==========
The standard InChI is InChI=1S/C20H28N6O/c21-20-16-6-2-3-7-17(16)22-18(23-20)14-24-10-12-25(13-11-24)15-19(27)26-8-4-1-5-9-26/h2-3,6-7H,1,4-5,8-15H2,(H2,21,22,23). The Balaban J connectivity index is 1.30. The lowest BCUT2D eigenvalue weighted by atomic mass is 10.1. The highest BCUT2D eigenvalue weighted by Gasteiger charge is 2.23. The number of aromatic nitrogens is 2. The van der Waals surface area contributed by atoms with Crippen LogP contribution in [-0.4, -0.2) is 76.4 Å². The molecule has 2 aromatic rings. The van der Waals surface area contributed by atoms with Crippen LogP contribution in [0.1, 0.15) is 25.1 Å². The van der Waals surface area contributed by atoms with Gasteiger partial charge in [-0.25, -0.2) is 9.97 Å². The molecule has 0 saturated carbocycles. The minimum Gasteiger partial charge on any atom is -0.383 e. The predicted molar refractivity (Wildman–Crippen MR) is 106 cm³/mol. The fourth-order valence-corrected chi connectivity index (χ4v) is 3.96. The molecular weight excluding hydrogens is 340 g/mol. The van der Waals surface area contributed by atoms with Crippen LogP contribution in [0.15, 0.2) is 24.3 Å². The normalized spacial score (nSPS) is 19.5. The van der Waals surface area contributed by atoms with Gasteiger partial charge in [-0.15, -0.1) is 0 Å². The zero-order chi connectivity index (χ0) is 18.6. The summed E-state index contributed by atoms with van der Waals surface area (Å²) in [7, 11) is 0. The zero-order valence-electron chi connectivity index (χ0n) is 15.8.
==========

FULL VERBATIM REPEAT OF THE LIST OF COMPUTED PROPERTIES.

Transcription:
The standard InChI is InChI=1S/C20H28N6O/c21-20-16-6-2-3-7-17(16)22-18(23-20)14-24-10-12-25(13-11-24)15-19(27)26-8-4-1-5-9-26/h2-3,6-7H,1,4-5,8-15H2,(H2,21,22,23). The Balaban J connectivity index is 1.30. The lowest BCUT2D eigenvalue weighted by atomic mass is 10.1. The highest BCUT2D eigenvalue weighted by Gasteiger charge is 2.23. The number of aromatic nitrogens is 2. The van der Waals surface area contributed by atoms with Crippen LogP contribution in [-0.4, -0.2) is 76.4 Å². The molecule has 2 aromatic rings. The van der Waals surface area contributed by atoms with Crippen LogP contribution in [0.1, 0.15) is 25.1 Å². The van der Waals surface area contributed by atoms with Gasteiger partial charge in [-0.25, -0.2) is 9.97 Å². The molecule has 0 saturated carbocycles. The minimum Gasteiger partial charge on any atom is -0.383 e. The predicted molar refractivity (Wildman–Crippen MR) is 106 cm³/mol. The fourth-order valence-corrected chi connectivity index (χ4v) is 3.96. The molecular weight excluding hydrogens is 340 g/mol. The van der Waals surface area contributed by atoms with Crippen LogP contribution in [0.15, 0.2) is 24.3 Å². The normalized spacial score (nSPS) is 19.5. The van der Waals surface area contributed by atoms with Gasteiger partial charge in [-0.15, -0.1) is 0 Å². The zero-order chi connectivity index (χ0) is 18.6. The summed E-state index contributed by atoms with van der Waals surface area (Å²) in [7, 11) is 0. The zero-order valence-electron chi connectivity index (χ0n) is 15.8.